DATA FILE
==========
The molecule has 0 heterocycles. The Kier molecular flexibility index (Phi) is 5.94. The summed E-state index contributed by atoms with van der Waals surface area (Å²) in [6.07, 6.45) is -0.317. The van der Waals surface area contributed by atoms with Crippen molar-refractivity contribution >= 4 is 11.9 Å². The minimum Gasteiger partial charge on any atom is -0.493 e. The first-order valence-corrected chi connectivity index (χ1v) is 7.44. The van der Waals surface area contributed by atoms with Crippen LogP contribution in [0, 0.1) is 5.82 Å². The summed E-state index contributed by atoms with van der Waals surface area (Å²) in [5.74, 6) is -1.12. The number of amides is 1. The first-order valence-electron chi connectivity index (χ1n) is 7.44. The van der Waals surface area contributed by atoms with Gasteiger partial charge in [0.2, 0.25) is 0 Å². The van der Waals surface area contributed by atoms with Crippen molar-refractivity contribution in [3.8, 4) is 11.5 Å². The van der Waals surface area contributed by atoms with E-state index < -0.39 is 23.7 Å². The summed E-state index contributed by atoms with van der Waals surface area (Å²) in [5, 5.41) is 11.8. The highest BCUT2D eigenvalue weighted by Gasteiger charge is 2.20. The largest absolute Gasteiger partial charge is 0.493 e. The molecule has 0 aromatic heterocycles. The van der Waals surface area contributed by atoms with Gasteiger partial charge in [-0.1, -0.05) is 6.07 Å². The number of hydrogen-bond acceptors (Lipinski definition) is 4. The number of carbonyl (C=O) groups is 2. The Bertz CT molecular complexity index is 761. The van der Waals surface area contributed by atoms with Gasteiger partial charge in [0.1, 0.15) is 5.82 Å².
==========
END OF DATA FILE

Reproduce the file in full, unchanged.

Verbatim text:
The molecule has 0 heterocycles. The Kier molecular flexibility index (Phi) is 5.94. The summed E-state index contributed by atoms with van der Waals surface area (Å²) in [6.07, 6.45) is -0.317. The van der Waals surface area contributed by atoms with Crippen molar-refractivity contribution >= 4 is 11.9 Å². The minimum Gasteiger partial charge on any atom is -0.493 e. The first-order valence-corrected chi connectivity index (χ1v) is 7.44. The van der Waals surface area contributed by atoms with Crippen LogP contribution in [0, 0.1) is 5.82 Å². The summed E-state index contributed by atoms with van der Waals surface area (Å²) in [5.74, 6) is -1.12. The number of amides is 1. The first-order valence-electron chi connectivity index (χ1n) is 7.44. The van der Waals surface area contributed by atoms with Gasteiger partial charge in [0.2, 0.25) is 0 Å². The van der Waals surface area contributed by atoms with Crippen molar-refractivity contribution in [3.8, 4) is 11.5 Å². The van der Waals surface area contributed by atoms with E-state index < -0.39 is 23.7 Å². The summed E-state index contributed by atoms with van der Waals surface area (Å²) in [5, 5.41) is 11.8. The highest BCUT2D eigenvalue weighted by Gasteiger charge is 2.20. The largest absolute Gasteiger partial charge is 0.493 e. The molecule has 0 aromatic heterocycles. The van der Waals surface area contributed by atoms with Gasteiger partial charge in [-0.1, -0.05) is 6.07 Å². The number of hydrogen-bond acceptors (Lipinski definition) is 4. The number of carbonyl (C=O) groups is 2. The Bertz CT molecular complexity index is 761. The van der Waals surface area contributed by atoms with Gasteiger partial charge in [0.1, 0.15) is 5.82 Å².